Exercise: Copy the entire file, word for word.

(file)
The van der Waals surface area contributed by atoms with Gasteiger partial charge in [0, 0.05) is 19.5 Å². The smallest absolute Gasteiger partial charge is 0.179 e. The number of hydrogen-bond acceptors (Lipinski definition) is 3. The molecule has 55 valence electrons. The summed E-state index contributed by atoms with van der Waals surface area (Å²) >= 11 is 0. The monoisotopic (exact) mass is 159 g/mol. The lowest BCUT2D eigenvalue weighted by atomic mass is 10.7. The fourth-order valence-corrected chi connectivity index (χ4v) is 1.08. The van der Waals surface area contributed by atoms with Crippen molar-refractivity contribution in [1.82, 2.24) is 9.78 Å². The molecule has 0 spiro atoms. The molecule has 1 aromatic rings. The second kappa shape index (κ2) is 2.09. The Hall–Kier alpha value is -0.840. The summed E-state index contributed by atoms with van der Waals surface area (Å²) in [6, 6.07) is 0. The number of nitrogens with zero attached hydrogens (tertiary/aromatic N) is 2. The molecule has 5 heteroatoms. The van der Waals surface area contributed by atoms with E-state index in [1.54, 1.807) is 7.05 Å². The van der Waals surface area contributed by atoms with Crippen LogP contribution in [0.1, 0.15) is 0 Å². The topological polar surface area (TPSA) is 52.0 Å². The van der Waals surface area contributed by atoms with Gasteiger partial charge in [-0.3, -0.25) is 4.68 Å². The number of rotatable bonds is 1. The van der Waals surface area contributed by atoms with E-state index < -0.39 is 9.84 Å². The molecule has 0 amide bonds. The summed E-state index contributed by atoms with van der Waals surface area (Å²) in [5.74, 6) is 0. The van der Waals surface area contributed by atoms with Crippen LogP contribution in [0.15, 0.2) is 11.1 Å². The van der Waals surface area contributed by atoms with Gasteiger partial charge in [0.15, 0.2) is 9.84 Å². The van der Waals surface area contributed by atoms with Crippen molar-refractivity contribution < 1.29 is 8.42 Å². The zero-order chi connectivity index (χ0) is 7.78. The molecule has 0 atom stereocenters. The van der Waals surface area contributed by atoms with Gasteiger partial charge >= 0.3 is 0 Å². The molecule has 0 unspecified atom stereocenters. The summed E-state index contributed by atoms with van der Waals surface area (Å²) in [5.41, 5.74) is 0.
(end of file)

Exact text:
The van der Waals surface area contributed by atoms with Gasteiger partial charge in [0, 0.05) is 19.5 Å². The smallest absolute Gasteiger partial charge is 0.179 e. The number of hydrogen-bond acceptors (Lipinski definition) is 3. The molecule has 55 valence electrons. The summed E-state index contributed by atoms with van der Waals surface area (Å²) >= 11 is 0. The monoisotopic (exact) mass is 159 g/mol. The lowest BCUT2D eigenvalue weighted by atomic mass is 10.7. The fourth-order valence-corrected chi connectivity index (χ4v) is 1.08. The van der Waals surface area contributed by atoms with Crippen molar-refractivity contribution in [1.82, 2.24) is 9.78 Å². The molecule has 0 spiro atoms. The molecule has 1 aromatic rings. The second kappa shape index (κ2) is 2.09. The Hall–Kier alpha value is -0.840. The summed E-state index contributed by atoms with van der Waals surface area (Å²) in [6, 6.07) is 0. The number of nitrogens with zero attached hydrogens (tertiary/aromatic N) is 2. The molecule has 5 heteroatoms. The van der Waals surface area contributed by atoms with E-state index in [1.54, 1.807) is 7.05 Å². The van der Waals surface area contributed by atoms with Crippen LogP contribution in [0.1, 0.15) is 0 Å². The topological polar surface area (TPSA) is 52.0 Å². The van der Waals surface area contributed by atoms with Gasteiger partial charge in [-0.3, -0.25) is 4.68 Å². The number of rotatable bonds is 1. The van der Waals surface area contributed by atoms with E-state index < -0.39 is 9.84 Å². The molecule has 0 amide bonds. The summed E-state index contributed by atoms with van der Waals surface area (Å²) in [5.74, 6) is 0. The van der Waals surface area contributed by atoms with Crippen LogP contribution in [0.15, 0.2) is 11.1 Å². The van der Waals surface area contributed by atoms with Gasteiger partial charge in [0.15, 0.2) is 9.84 Å². The van der Waals surface area contributed by atoms with Crippen molar-refractivity contribution < 1.29 is 8.42 Å². The zero-order chi connectivity index (χ0) is 7.78. The molecule has 0 atom stereocenters. The van der Waals surface area contributed by atoms with Gasteiger partial charge >= 0.3 is 0 Å². The molecule has 0 unspecified atom stereocenters. The summed E-state index contributed by atoms with van der Waals surface area (Å²) in [5.41, 5.74) is 0.